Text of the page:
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Pope Francis says parents should support gay children, not condemn them

Pope Francis’ Christmas blessing
Pope Francis delivers Christmas Day message of unity 02:01

Pope Francis had a progressive message Wednesday for parents: Support gay children.

In speaking about how parents should always stand by their children during difficult times, including illness or accidents, the pope said parents should also accompany "children with different sexual orientations." 

"Never condemn your children," he said.

The pope shared this message during his general audience address, during which he said "God does not promise us we will never have fear. But with his help, it will not be the criteria of our decisions." Prayer, he said, will bring light and peace, and he gave that advice to parents going through "sorrow."

While the LGBTQ community has long been marginalized in many religions, including Catholicism, Pope Francis has had more progressive views on same-sex relationships.

In 2020, he endorsed civil unions for the first time as pontiff while being interviewed for the documentary "Francesco." 

"Homosexual people have the right to be in a family. They are children of God," Francis said in the film. "You can't kick someone out of a family, nor make their life miserable for this. What we have to have is a civil union law; that way they are legally covered."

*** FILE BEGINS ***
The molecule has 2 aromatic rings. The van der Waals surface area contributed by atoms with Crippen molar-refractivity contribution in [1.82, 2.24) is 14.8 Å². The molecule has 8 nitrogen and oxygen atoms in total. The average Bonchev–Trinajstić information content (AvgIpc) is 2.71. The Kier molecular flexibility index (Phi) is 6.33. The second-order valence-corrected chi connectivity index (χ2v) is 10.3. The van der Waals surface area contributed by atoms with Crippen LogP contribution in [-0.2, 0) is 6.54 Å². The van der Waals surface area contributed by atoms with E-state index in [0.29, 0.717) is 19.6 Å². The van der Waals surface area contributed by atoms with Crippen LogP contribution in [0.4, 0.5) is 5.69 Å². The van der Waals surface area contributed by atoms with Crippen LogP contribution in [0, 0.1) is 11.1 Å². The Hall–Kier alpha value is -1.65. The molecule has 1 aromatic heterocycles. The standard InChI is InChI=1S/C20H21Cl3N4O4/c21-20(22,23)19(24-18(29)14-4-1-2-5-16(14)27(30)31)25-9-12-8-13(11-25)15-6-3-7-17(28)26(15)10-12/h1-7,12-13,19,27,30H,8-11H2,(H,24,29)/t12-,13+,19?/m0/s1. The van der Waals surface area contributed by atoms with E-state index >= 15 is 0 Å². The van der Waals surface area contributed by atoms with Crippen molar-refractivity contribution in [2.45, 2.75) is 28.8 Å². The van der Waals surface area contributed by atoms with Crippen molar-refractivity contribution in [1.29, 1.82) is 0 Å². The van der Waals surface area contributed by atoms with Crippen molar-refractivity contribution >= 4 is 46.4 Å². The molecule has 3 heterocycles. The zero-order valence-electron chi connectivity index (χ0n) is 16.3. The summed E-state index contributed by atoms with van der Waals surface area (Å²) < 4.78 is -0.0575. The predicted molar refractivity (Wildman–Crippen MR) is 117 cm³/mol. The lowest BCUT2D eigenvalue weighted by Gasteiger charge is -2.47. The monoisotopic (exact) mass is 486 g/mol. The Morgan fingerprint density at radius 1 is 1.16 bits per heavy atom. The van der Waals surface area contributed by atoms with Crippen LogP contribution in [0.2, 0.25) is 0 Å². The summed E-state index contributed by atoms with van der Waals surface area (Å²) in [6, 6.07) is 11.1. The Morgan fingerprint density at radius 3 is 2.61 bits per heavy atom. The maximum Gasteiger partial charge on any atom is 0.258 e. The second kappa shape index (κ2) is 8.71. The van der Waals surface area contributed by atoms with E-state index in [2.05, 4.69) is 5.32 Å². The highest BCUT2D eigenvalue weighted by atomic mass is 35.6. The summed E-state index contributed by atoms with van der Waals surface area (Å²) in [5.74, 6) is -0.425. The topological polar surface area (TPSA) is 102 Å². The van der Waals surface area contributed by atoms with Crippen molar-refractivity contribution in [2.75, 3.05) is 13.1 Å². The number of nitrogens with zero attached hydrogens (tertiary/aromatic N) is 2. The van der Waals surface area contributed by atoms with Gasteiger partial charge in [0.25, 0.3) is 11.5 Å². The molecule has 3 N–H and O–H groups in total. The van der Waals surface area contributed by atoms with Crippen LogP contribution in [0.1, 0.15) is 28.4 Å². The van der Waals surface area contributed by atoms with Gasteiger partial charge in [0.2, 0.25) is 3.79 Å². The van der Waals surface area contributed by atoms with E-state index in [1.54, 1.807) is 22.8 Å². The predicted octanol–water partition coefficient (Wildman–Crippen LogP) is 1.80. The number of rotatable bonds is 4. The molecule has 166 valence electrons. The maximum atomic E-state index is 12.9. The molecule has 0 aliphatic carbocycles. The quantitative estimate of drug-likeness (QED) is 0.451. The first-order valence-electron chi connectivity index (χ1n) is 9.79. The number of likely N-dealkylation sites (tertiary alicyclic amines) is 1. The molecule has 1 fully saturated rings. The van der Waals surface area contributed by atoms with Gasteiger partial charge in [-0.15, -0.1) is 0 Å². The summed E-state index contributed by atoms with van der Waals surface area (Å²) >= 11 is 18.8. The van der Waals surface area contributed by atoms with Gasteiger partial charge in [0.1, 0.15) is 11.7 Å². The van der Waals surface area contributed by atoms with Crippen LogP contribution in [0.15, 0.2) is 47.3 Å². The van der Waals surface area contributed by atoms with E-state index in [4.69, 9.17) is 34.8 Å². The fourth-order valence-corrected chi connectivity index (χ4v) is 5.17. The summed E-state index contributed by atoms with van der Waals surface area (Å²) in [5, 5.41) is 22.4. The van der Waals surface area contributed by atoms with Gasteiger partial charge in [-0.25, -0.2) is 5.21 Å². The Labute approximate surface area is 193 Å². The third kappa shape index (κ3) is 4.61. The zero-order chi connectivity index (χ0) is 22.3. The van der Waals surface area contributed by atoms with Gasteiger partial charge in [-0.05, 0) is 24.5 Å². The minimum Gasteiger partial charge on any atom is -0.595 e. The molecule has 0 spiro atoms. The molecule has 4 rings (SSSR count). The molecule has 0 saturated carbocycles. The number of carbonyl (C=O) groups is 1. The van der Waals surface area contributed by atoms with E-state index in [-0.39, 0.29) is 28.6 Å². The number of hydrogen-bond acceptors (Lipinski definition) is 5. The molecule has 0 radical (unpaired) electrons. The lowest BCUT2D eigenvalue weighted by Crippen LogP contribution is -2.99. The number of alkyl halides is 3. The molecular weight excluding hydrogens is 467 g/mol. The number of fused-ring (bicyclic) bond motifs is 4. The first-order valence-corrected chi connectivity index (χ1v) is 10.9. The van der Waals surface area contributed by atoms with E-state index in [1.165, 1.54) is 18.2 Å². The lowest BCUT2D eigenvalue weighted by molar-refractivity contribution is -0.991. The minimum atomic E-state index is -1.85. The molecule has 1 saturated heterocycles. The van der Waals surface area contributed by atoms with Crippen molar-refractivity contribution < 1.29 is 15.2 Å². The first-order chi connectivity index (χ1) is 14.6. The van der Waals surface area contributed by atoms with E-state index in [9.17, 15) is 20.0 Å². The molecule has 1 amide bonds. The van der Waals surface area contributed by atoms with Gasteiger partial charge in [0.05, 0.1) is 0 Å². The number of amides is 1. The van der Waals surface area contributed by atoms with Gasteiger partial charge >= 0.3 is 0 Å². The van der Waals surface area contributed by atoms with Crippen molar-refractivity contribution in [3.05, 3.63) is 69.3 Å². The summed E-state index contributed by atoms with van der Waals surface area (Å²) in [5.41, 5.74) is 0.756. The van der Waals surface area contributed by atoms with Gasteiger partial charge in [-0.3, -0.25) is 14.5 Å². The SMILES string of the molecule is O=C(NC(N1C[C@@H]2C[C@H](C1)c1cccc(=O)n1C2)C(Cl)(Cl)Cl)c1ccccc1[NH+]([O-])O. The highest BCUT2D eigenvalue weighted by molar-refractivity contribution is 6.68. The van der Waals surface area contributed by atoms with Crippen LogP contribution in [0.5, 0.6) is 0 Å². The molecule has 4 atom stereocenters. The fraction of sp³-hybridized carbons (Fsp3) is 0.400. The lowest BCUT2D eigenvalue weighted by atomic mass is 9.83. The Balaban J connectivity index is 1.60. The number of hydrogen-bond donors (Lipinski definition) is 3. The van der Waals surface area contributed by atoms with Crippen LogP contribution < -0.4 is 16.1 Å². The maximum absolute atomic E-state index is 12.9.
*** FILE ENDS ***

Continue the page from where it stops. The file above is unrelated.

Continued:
He also endorsed civil unions for gay couples as an alternative to same-sex marriages before he became pope, while serving as archbishop of Buenos Aires.

Earlier this month, he also showed support for Sister Jeannine Gramick, S.L, a nun who has advocated for LGBTQ people. In a letter first published in Christian publication, American Magazine, Pope Francis congratulated Gramick for "50 years of closeness, of compassion and of tenderness."

Gramick was met with resistance from the church for starting New Ways Ministry, which "educates and advocates for justice and equality" for LGBTQ Catholics. But the pope praised her "closeness, compassion and tenderness." 

The letter is one of several he has recently written to gay Catholics and advocates, according to American Magazine.

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